Kucera calls it a holistic approach to get families on their feet and sustainable, increase their income and, eventually, become homeowners.
She’s also excited about the K and L street locations, because they are close to Linden Elementary School.
One barriers families have is transportation. Now, they can walk kids to school, attend parent-teacher conferences and be more engaged in their children’s education, Kucera said.
Before the ribbon-cutting, Kucera expressed appreciation for those who supported the building endeavor, referencing the “It takes a village…” saying, meaning it takes a community to help a child.
“We are so blessed that we have that amazing village that has come together to help us to see this project through to completion and to help us in all the work we do,” Kucera said.
Spellerberg complimented Care Corps’ LifeHouse for the work it does it each day to help people needing food, clothing and housing.
“This is a very historic day in my mind for the City of Fremont,” Spellerberg said. “As mayor, it makes me really proud to see what is being accomplished by our great nonprofits.”
Ricketts, who was able to see various facilities, said it’s clear that Care Corps’ LifeHouse is well-respected in the community. He talked about partnerships with the nonprofit and different local businesses and the state and the difference he see that Care Corps’ LifeHouse makes.
He shared the story of a man, who’d just gotten out of jail when the flood hit and his most valuable possession – his car – was destroyed.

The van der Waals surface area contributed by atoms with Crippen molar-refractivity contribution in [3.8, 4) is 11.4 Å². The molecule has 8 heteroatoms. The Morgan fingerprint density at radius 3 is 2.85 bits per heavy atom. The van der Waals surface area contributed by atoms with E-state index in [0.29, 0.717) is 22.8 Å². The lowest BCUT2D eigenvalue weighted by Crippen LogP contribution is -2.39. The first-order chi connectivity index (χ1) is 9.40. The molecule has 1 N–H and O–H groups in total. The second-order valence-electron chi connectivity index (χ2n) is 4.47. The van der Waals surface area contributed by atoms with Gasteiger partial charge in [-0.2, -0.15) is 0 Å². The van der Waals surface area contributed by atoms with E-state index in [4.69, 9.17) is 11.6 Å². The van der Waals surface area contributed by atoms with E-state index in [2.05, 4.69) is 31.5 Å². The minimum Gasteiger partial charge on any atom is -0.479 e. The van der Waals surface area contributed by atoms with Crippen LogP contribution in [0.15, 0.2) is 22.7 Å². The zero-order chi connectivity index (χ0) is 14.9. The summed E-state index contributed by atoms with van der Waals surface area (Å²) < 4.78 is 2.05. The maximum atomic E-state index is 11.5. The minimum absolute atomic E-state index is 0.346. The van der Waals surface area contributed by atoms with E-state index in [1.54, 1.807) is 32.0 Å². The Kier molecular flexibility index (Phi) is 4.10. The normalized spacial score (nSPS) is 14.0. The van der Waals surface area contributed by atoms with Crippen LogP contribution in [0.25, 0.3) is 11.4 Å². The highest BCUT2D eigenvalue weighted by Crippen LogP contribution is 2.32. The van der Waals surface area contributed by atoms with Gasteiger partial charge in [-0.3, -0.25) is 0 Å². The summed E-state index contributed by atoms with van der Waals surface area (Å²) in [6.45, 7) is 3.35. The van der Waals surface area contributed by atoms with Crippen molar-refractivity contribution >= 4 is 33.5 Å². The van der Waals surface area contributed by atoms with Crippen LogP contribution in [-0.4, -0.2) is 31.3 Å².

“But that didn’t stop him,” Ricketts said. “He got involved in the emergency shelter here, got into classes, Narcotics Anonymous, worked with a case manager here and is right now in his own home.”
Ricketts talked about the more than 124,000 meals and more than 11,000 emergency shelter nights Care Corps’ LifeHouse provided during the pandemic.
He said it’s organizations like Care Corps’ LifeHouse that was one of the reasons why Politico magazine ranked Nebraska as having the top state pandemic response. In April, the magazine ranked states on a combination of health, economic, social and educational factors with Nebraska having the best average.
Dignitaries held the red ribbon as Kucera cut it.
Krohn also talked about Care Corps’ LifeHouse’s capital campaign, saying that for more than 25 years it has analyzed the causes of hunger, homelessness and near homelessness. It’s developed programs to help relieve suffering, enhanced ways to prevent homelessness and encouraged self-sufficiency.
He attributed the success to the great staff and board.
Krohn also talked about the importance of facilities, including the shelter, a kitchen to provide meals, thrift store and food pantry.
He said a project is underway to remodel the pantry to make it into more of a grocery store, where clients can shop. Care Corps’ LifeHouse data also said the project will include a teaching kitchen with six stations where families can learn how to use food offered at the pantry, such as how to prepare a whole chicken.
Krohn said as client numbers increase, more staff and case managers are needed.
At this point, Care Corps has 20 employees operating out of a shelter building originally designed for eight staffers.
“We have people working in an onsite apartment that we’re not able to use as an apartment right now,” he said.
Care Corps’ LifeHouse is looking to remodel and expand the shelter, which has had approximately 18,000 people go through it.
“It’s starting to show a little bit of wear and tear,” Krohn said, citing the need for painting, new flooring and cabinets. “The building has been used well.”
He encouraged attendees to spread the word about the campaign.
“While we have successfully secured well over half of the funds we need to do the improvements, we still have a way to go,” Krohn said. “We need your help in raising additional funds for our capital campaign.”